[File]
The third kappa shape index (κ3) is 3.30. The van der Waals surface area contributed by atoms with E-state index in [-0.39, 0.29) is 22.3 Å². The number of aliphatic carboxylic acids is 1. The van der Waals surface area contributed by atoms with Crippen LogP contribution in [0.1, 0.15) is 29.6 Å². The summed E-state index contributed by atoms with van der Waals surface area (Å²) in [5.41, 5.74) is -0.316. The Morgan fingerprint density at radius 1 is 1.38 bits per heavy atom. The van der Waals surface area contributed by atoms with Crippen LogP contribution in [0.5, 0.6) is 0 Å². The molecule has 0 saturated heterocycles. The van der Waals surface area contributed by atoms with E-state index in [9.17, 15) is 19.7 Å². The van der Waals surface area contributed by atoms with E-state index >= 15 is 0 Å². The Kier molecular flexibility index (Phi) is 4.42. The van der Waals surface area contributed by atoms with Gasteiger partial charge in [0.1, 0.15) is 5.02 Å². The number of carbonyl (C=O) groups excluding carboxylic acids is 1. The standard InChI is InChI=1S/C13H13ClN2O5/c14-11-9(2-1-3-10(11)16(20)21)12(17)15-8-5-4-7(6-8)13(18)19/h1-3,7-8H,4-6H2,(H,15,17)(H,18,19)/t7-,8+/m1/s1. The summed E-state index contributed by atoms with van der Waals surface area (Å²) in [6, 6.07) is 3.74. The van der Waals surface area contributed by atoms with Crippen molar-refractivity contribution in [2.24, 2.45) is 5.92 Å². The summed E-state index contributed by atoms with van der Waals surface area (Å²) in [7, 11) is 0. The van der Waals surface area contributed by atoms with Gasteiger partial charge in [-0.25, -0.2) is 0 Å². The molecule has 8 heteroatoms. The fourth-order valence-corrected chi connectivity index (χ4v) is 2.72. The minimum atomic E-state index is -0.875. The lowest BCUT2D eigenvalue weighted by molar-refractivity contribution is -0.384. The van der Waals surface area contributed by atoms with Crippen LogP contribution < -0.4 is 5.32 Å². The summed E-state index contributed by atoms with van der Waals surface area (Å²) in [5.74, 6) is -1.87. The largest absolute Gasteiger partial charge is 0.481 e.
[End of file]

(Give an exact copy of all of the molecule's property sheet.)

The third kappa shape index (κ3) is 3.30. The van der Waals surface area contributed by atoms with E-state index in [-0.39, 0.29) is 22.3 Å². The number of aliphatic carboxylic acids is 1. The van der Waals surface area contributed by atoms with Crippen LogP contribution in [0.1, 0.15) is 29.6 Å². The summed E-state index contributed by atoms with van der Waals surface area (Å²) in [5.41, 5.74) is -0.316. The Morgan fingerprint density at radius 1 is 1.38 bits per heavy atom. The van der Waals surface area contributed by atoms with Crippen LogP contribution in [0.5, 0.6) is 0 Å². The molecule has 0 saturated heterocycles. The van der Waals surface area contributed by atoms with E-state index in [9.17, 15) is 19.7 Å². The van der Waals surface area contributed by atoms with E-state index >= 15 is 0 Å². The Kier molecular flexibility index (Phi) is 4.42. The van der Waals surface area contributed by atoms with Gasteiger partial charge in [0.1, 0.15) is 5.02 Å². The number of carbonyl (C=O) groups excluding carboxylic acids is 1. The standard InChI is InChI=1S/C13H13ClN2O5/c14-11-9(2-1-3-10(11)16(20)21)12(17)15-8-5-4-7(6-8)13(18)19/h1-3,7-8H,4-6H2,(H,15,17)(H,18,19)/t7-,8+/m1/s1. The summed E-state index contributed by atoms with van der Waals surface area (Å²) in [6, 6.07) is 3.74. The van der Waals surface area contributed by atoms with Crippen molar-refractivity contribution in [2.24, 2.45) is 5.92 Å². The summed E-state index contributed by atoms with van der Waals surface area (Å²) in [7, 11) is 0. The van der Waals surface area contributed by atoms with Gasteiger partial charge in [-0.25, -0.2) is 0 Å². The molecule has 8 heteroatoms. The fourth-order valence-corrected chi connectivity index (χ4v) is 2.72. The minimum atomic E-state index is -0.875. The lowest BCUT2D eigenvalue weighted by molar-refractivity contribution is -0.384. The van der Waals surface area contributed by atoms with Crippen LogP contribution < -0.4 is 5.32 Å². The summed E-state index contributed by atoms with van der Waals surface area (Å²) in [5.74, 6) is -1.87. The largest absolute Gasteiger partial charge is 0.481 e.